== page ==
As a young child, public health expert Dr. Carissa Etienne learned the harsh reality of maternal mortality and it drove her to change the odds for women. Decades later, the director of the Pan American Health Organization (PAHO) and regional director for the Americas of the World Health Organization (WHO) continues her quest to progress the global healthcare system. She will share her determination — to lessen inequities and push for equal access — at the May 22 Ross University School of Medicine (RUSM) Commencement Ceremony, encouraging future physicians to join the cause.
“Much in healthcare has changed but much has remained the same,” explained the lifelong champion of primary healthcare. “We have longer life expectancies, have overcome many diseases, reduced child and maternal mortality, and increased health awareness. But, despite the work and commitment to ensure health for all in 1978, we haven’t achieved it. Healthcare is not seen as a priority yet by governments and leadership at the international level because they do not recognize how much it contributes to the economy. So public investments in healthcare remain poor. The world needs resilient health systems in which everyone has access to good quality healthcare. It should not be a privilege; it must become a right.”
Raised in a Dominican village, Dr. Etienne remembers a childhood home where neighbors became family to be cared for and there was a quiet yet powerful sense of belonging, community and faith. Her parents reinforced the importance of education, an area in which she excelled. Skipping a few primary grades and ambitious as ever, Dr. Etienne earned scholarships to attend college, medical school and post graduate studies. She returned to her hometown to begin her career at 24 years old. “I was one of two female doctors in Dominica at the time,” she said, adding that challenges from male counterparts only drove her to further succeed. Her desire and potential inspired superiors to quickly move her into a leadership role.
“It was tough to be new to clinical medicine and be thrust into management, but I had a flair for it. It gave me greater insight into people’s lives and the way they lived.” It also provided an awareness of the gaps in the worldwide healthcare system and equipped her to begin engaging on a regional and global scale with PAHO and WHO.
“Working for these organizations appealed to me because I could connect my own desire and ambition to serve people and ensure they have adequate healthcare, and also figure out how to make a difference across the globe.” While her list of accomplishments is quite lengthy, Dr. Etienne is most proud of establishing primary healthcare in Dominica and continuing that momentum in other countries worldwide, as well as developing an impactful 2010 WHO world health report that capitalized on the importance of universal health coverage. She has earned many honors including her country’s highest award, the Dominica Award of Honour in 2015, which recognized her work in public health and international affairs locally and internationally for nearly 40 years.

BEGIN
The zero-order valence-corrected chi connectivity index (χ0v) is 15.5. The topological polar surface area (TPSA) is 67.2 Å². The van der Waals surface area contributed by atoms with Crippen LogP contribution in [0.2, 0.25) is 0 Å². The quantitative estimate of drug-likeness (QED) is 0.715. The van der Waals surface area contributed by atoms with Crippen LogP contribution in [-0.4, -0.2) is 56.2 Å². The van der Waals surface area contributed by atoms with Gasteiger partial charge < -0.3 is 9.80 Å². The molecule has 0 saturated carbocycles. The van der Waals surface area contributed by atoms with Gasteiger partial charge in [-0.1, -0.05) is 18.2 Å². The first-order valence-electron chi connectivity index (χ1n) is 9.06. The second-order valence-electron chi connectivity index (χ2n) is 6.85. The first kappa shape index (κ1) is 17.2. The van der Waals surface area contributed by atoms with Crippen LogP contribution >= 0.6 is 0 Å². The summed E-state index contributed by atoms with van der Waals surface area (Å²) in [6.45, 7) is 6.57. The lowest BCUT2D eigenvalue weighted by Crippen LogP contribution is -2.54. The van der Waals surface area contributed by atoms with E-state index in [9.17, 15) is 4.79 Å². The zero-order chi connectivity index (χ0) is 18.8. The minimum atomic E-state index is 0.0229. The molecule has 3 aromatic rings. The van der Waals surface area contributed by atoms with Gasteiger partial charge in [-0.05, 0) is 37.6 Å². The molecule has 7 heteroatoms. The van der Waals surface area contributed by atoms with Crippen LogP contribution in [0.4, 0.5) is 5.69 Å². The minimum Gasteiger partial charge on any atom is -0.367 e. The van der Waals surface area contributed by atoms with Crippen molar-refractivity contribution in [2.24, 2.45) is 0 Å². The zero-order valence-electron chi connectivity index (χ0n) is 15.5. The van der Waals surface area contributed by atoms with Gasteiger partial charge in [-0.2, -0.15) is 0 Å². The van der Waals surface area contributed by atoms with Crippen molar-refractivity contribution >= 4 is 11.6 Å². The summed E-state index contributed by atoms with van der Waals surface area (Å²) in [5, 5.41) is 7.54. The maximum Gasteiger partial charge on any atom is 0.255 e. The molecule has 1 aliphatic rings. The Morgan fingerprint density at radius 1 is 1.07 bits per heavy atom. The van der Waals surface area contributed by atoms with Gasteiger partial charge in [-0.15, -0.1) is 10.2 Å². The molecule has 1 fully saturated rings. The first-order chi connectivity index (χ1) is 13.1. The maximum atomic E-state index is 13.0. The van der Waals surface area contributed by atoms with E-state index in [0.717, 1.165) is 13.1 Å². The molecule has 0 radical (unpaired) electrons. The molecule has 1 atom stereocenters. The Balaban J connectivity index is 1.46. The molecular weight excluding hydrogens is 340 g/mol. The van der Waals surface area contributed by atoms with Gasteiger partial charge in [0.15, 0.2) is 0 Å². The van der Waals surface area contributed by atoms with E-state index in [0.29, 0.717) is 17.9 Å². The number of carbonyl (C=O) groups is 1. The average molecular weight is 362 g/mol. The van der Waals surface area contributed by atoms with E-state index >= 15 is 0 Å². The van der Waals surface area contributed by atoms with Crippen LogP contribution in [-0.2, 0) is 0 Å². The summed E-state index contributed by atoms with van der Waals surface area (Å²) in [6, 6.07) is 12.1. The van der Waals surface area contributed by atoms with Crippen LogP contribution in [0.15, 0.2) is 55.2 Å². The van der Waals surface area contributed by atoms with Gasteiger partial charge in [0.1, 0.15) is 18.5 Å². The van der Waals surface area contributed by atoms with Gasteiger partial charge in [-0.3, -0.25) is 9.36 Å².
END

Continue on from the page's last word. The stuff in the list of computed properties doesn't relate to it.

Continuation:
Though not her direct focus, Dr. Etienne and her team helped prepare leaders across the country for the COVID-19 pandemic. After hearing about unusual occurrences in China in December 2019 and returning from a WHO assembly, she recalls reaching out to heads of state before it was declared a public health emergency. “It had been 100 years since our last significant pandemic, but we needed to be prepared,” she said in reference to the 1918 influenza pandemic.
To stay proactive, she engaged her team to reconstitute a task force and refresh a pandemic response plan created in 2006 that was modified to include lessons learned in 2009. Their foresight ensured that laboratory personnel across the region were trained to use the COVID-19 PCR diagnostic tests and had adequate supplies before countries began closing their borders in March. “It was amazing what my team was able to do because we put our minds together and worked collaboratively.” In recent times, Dr. Etienne and her team have supported countries in the Americas to successfully combat many outbreaks and epidemics, including Zika and Chikungunya in the Americas, Cholera in Haiti, Yellow Fever in Brazil and Measles in Venezuela.
Dr. Etienne now resides in Washington, DC with her husband of 44 years whom she describes as “patient and caring.” The couple shares three grown children and three granddaughters. “We have a very tight family,” she said. “They are everything to me.” The healthcare advocate remembers a time when her then six-year-old son said her absence affected his event outcome. “That’s when I knew that despite my busy travel schedule, I would always be present for significant events in their lives. Work is important but devoting time and attention to my family is the most important.”
Hear Dr. Carissa Etienne
Dr. Etienne will address RUSM’s graduating class during the university’s 2021 Virtual Commencement on Saturday, May 22 at 11:00 am ET. The event will be streamed on RUSM’s Facebook and YouTube pages. For questions or more information, please email the Events Team.